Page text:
Europe is the biggest importer of US goods and the European economic woes continue to plague U.S. growth prospects, points out Informa Ecomics. Complicated politics, geopolitical requirements, harmonization issues and the need for austerity are all features that will shape Europe’s economic future. These EU issues combined with the domestic and global macro-economic landscape will have significant implications for business, commodities and the agriculture and food sectors.

 These issues and a post-election rundown will highlight Informa Economics' 27th Annual Fall Outlook Conference to be held Nov. 15-16 at the Hilton Hotel in Memphis, Tenn. Informa Economics Chairman of the Board and Chief Executive Officer Bruce Scherr and Decision Economics’ President and Chief Global Economist Allen Sinai will lead off the outlook conference discussing the Eurozone and the US and global macroeconomic outlooks, primarily focusing on the implications for agriculture and food, and commodities as an asset class.

They will be followed by Center for Strategic and International Studies Senior Fellow and Program Director Richard Jackson who will discuss the global productivity challenges as the world’s population grows from 7 billion to 9-10 billion over the next three to four decades, focusing on regional trends with implications for emerged and emerging markets.

Also, with President Barack Obama re-elected to a second term, the Senate retaining its Democratic control and with the Republicans holding onto their majority in the House of Representatives, the question is whether the United States will continue with more political gridlock or will there be more efforts for bipartisan agreement when facing the fiscal cliff and rising budget deficits. Informa Economics Policy Analyst and Senior Vice President Jim Wiesemeyer will provide insightful commentary on how President Obama will interface with the 113th Congress.

On day two of the conference, Informa Economics' top analysts will provide commodity breakout sessions, including detailed 2011/2012 supply/demand situations and an early look at the 2012/2013 situations and supply/demand outlooks. Commodities to be covered include: feed grains; wheat and rice; soybeans and soy products; cotton; sugar and cocoa; cattle and beef; hogs and pork; broilers/turkey; dairy; transportation; and energy.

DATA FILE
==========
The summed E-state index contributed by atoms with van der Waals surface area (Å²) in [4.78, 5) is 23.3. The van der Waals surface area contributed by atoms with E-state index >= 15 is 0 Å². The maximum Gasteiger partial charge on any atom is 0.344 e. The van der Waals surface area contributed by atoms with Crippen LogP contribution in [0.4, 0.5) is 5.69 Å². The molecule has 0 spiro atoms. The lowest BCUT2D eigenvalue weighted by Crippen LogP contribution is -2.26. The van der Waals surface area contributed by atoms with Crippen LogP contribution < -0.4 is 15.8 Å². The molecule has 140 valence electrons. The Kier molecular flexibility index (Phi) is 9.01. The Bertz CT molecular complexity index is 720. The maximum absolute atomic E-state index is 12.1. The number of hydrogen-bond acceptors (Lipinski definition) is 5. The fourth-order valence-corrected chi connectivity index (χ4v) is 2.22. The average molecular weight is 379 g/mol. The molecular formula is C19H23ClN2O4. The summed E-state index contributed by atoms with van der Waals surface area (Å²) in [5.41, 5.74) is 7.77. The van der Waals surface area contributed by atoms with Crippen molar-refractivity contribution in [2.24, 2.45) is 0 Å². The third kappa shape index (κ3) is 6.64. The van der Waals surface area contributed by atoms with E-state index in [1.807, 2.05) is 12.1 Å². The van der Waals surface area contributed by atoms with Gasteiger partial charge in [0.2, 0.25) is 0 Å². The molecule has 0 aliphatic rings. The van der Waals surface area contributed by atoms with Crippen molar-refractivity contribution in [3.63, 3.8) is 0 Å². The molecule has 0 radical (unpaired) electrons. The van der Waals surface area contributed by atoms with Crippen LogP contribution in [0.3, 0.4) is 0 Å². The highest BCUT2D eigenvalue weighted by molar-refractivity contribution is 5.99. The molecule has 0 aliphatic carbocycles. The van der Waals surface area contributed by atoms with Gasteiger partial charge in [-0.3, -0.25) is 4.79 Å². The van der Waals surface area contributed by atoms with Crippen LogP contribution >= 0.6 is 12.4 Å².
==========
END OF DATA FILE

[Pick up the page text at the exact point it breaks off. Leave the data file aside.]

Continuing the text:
In addition, a timely bonus session on changing energy prices and the dramatic implications for the United States and business will kick off the conference. Since 2006, there has been an increasing divergence between natural gas and crude oil prices. This trend has accelerated since 2009 as crude oil prices have rebounded from recessionary lows but natural gas prices have continued to drift sideways to lower as a result of the dramatic increase in supplies made available by the ability to tap into shale gas formations. Given that food and agricultural operations are large-scale users of energy, Informa Vice President Scott Richman and Informa Director of Energy Services Kip Butts will provide perspectives on how low natural gas prices and their divergence from crude oil prices affect the food and agriculture sectors. A key part of the energy bonus session will address the feasibility of the United States achieving energy independence by 2025, including what this will look like, what production levels this will entail, and what the energy mix will be, presented by Washington Policy Analysis Energy Analyst William Martin.

The registration fee for the Informa Economics’ 27th Annual Fall Outlook Conference is $725 for Informa clients; $850 for others. Additional registrants from the same organization are $600 for Informa clients; $650 for others. For registration information, contact Karen Hayes at 901-766-4479, fax inquiries to 901-766-4483, or e-mail  A brochure and online registration are available here.